ONE.ORG Guest Blog:They thought I was the enemy.. and that drove me nuts

The disturbing conversation happened in the Ghana airport back in 2004.  I had recently turned 40 and was on a promising career at Hershey’s.  I was moved into Commodities as Director of Cocoa Operations to bring innovation and opportunity as I had done in other assignments.

We had just surfaced from the African bush after assessing the cocoa crop that would bring delicious chocolate to the mouths of millions.

As we sat in the airport lounge waiting for our flight home, a conversation which had started with a group of young college graduates turned uncomfortable when they discovered that I was one of the largest cocoa buyers in the world.  Looks of warmth and welcoming turned to looks of disgust as they remarked that people were in poverty because of the prices Hershey was paying for the cocoa.

Wait a minute…we were buying all that cocoa from these poor farmers.  Our company was the one providing income for millions of families.  I thought I was part of the solution, not part of the problem.  It’s the market (the law of supply and demand) that dictates the price.

I wasn’t the enemy.  Yes – we were concerned about low pricing because of shareholder value.  If we didn’t hit the numbers, we might not have jobs.  But these hostile graduates talked about “fair trade” as the solution – which involves in many cases raising the price above the market levels.  In my eyes, fair trade wasn’t the solution either as artificially raising the price of a good will eventually create an imbalance in supply that would lead the prices to come crashing down for lack of demand.  I think fair trade is an option at small scale for people willing to support the movement.

That conversation kept me unsettled because a business model to eradicate poverty didn’t exist.  Three years later I was disillusioned with the lifestyle that I had reached.  Success was not all that it was cracked up to be. So I went on a spiritual journey and during that period of contemplation, the idea popped into my head – “Build food factories in third world nations to bring lasting economic transformation.”  As I pondered this idea over the next few months, the formation of a concept came into clarity… a concept that I believe will have the ability to transform the lives of the poor for the long term.  I had a new calling and I named it “The Sunshine Approach.”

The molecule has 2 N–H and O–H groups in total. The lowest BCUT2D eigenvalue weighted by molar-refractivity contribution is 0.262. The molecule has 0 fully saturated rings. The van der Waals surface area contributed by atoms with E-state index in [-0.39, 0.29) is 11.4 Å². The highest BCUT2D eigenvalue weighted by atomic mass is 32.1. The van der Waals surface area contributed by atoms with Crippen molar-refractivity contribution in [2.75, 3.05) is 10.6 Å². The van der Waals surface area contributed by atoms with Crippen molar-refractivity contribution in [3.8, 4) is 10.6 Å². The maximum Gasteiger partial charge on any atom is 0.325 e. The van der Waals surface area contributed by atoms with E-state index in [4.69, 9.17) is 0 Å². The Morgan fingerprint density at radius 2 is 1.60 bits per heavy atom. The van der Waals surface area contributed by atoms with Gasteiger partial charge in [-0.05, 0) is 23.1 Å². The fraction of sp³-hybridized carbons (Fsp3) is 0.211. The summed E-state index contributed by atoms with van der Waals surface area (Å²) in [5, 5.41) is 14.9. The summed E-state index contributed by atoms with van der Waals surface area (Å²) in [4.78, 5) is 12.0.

This business model is built on a 90 percent distribution of the company’s net proceeds back to the poor and orphaned in Africa.  It would be built on the harvests from small farm holders in Africa and pay them fairly.  It would involve putting food processing factories near the farming communities to help bring them a market.   These world-class food factories would help teach food processing courses at the local universities to give everyone opportunity.

The 90 percent distribution would include 30 percent going back to the farmers through “hand-ups” not handouts… as projects in the farming villages which would raise the standard of living.  Another 30 percent would go to orphan care, which is so greatly needed.

Our factories would hire a large percentage of young adults who come out from these orphanages, further educate them, and look to promote them into positions of leadership. The final 30 percent would build food companies in other African nations with other types of small farm holders’ harvests to spread the prosperity resulting from this type of business model.


So I am now on the road to a solution.  That road led me to Mozambique where I have lived with my family the last two years building The Sunshine Nut Company.   Look to see our delicious roasted cashews soon in stores in both South Africa and the USA.  Our small factory’s 50 employees will mean employment for more than 1,000 additional employees in the shelling factories up North and 50,000 farming families receiving fair pricing for the cashews we purchase.  But more importantly, look for the sale of these outstanding, competitive food products to be the engine used to drive transformation among the poor, the orphaned, and those wanting opportunity.

The Sunshine Approach is all about value-driven business – where values such as dignity, love and community come together with excellence.  You can help by enjoying our product.

Providing hope never tasted so good.


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Discuss this Article. 2 Comments.

Bob Holton 53
I was happy that Milton Hershey School had some roll in your goal to support the poor and orphaned children.Milton S Hershey would be pleased that his legacy is still at work. God bless you, I know you will be a great success. Milton Hershey alumni.
jene davis
My daughter lives in Pemba & works for Iris / vocational school.she has students who are willing to work.

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